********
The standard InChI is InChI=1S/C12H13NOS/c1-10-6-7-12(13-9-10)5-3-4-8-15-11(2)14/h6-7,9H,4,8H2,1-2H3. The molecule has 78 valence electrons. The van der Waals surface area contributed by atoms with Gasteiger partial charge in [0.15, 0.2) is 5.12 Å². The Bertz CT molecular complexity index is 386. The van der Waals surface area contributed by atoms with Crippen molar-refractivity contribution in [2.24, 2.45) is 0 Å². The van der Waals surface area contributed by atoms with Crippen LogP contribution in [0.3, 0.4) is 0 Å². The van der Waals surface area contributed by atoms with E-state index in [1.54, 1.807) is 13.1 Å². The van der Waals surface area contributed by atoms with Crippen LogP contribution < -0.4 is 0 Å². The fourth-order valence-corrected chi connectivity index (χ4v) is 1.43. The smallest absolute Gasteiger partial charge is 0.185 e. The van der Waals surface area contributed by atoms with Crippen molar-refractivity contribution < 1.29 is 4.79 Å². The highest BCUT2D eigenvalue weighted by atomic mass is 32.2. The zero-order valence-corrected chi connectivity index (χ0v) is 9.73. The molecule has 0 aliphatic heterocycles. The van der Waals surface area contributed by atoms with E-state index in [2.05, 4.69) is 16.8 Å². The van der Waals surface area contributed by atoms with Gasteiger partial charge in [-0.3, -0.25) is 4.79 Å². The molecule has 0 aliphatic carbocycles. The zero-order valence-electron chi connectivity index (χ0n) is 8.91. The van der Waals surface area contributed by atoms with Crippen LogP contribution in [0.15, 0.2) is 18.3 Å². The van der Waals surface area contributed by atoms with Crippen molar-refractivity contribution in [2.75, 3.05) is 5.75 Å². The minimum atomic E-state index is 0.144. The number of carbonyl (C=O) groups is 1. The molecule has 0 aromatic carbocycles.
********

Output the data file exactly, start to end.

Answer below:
The standard InChI is InChI=1S/C12H13NOS/c1-10-6-7-12(13-9-10)5-3-4-8-15-11(2)14/h6-7,9H,4,8H2,1-2H3. The molecule has 78 valence electrons. The van der Waals surface area contributed by atoms with Gasteiger partial charge in [0.15, 0.2) is 5.12 Å². The Bertz CT molecular complexity index is 386. The van der Waals surface area contributed by atoms with Crippen molar-refractivity contribution in [2.24, 2.45) is 0 Å². The van der Waals surface area contributed by atoms with Crippen LogP contribution in [0.3, 0.4) is 0 Å². The van der Waals surface area contributed by atoms with E-state index in [1.54, 1.807) is 13.1 Å². The van der Waals surface area contributed by atoms with Crippen LogP contribution < -0.4 is 0 Å². The fourth-order valence-corrected chi connectivity index (χ4v) is 1.43. The smallest absolute Gasteiger partial charge is 0.185 e. The van der Waals surface area contributed by atoms with Crippen molar-refractivity contribution < 1.29 is 4.79 Å². The highest BCUT2D eigenvalue weighted by atomic mass is 32.2. The zero-order valence-corrected chi connectivity index (χ0v) is 9.73. The molecule has 0 aliphatic heterocycles. The van der Waals surface area contributed by atoms with E-state index in [2.05, 4.69) is 16.8 Å². The van der Waals surface area contributed by atoms with Gasteiger partial charge in [-0.3, -0.25) is 4.79 Å². The molecule has 0 aliphatic carbocycles. The zero-order valence-electron chi connectivity index (χ0n) is 8.91. The van der Waals surface area contributed by atoms with Crippen LogP contribution in [0.15, 0.2) is 18.3 Å². The van der Waals surface area contributed by atoms with Crippen molar-refractivity contribution in [2.75, 3.05) is 5.75 Å². The minimum atomic E-state index is 0.144. The number of carbonyl (C=O) groups is 1. The molecule has 0 aromatic carbocycles.